Milken graduated in 1968 as a Phi Beta Kappa with a degree in business administration. After graduation Milken married and moved to Philadelphia to go to the Wharton School of Business at the University of Pennsylvania. While pursuing his regular coursework (reportedly with straight A's) he continued to investigate whether or not the bond market was pricing bonds of different risks efficiently. He left Wharton in 1969 to go to work for Drexel and three years later completed his MBA thesis. It was entitled, "Managing the Corporate Financial Structure." Stein characterizes it as, "an stonishing mishmash of basic, obvious facts," and "a lot of bluster to prove something everyone already knows."

At Drexel, later to become Drexel Burnham, Milken made contact with a number of prominent wheeler-dealers, such as Meshulam Riklis of Rapid-American and McCrory, Lawrence Tisch of Lorillard, and Carl Lindner of American Continental. Stein gives summaries of the careers of these financiers and others who became important to Milken in his career.



Benjamin Stein, License to Steal: The Untold Story of Michael Milken and the Conspiracy to Bilk the Nation
Re: The Miscreants’ Global Bust-Out
Post by sandi66 on May 10, 2011, 9:15am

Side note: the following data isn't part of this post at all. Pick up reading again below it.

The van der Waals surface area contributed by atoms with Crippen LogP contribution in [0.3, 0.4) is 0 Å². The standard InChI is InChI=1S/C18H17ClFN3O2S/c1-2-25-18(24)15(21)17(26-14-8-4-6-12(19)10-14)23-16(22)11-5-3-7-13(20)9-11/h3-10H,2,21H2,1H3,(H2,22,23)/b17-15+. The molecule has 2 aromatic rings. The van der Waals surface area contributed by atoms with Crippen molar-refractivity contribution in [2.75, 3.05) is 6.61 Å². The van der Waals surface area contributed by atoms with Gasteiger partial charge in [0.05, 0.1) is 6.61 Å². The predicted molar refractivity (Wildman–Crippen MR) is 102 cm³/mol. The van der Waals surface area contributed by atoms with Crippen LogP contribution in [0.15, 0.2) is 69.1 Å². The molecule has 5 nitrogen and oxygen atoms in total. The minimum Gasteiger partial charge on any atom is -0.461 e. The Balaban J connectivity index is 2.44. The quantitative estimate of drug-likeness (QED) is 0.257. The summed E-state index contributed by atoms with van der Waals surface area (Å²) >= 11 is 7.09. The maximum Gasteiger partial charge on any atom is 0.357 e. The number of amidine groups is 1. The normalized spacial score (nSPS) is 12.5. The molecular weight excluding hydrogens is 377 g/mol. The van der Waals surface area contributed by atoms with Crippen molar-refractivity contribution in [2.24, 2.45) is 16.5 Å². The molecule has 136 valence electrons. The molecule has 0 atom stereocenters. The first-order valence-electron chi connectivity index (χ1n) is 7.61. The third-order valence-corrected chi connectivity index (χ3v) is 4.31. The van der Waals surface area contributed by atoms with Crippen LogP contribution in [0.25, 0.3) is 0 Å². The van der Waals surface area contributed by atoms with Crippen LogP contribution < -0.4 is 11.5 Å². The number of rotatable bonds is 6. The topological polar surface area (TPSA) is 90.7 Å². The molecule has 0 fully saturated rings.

Meyer Blinder -

The Prince of Penny Stocks 
Fortune; 1/19/1987; Katz, Donald R. 

EVEN AMONG DENVER'S free-L wheeling fraternity of penny stockbrokers, Meyer Blinder stands apart. The irrepressible founder of Blinder Robinson wears high-collared silk shirts open to the sternum, gold chains, a gold bracelet, and a diamond and gold pinky ring. Then there is his street-corner-tough Brooklyn accent, and a nose gnarled like a prizefighter's -- the result, he relates, of the time a customer slammed the door in his face during an earlier career selling vacuum cleaners door-to-door. 

Blinder's style may be a long way from Wall Street. But plenty of people want him as their broker. More than 1,700 stockbrokers work for Blinder in 58 offices spread across 35 states. His firm brings public more new issues each year than any Wall Street house, and Blinder, 65, has made a personal fortune he estimates at nearly $200 million by selling highly speculative stocks. Blinder says he underwrites only the brightest entrepreneurial dreamers and then sends his brokers out to sell pieces of the dream to investors willing to roll some dice.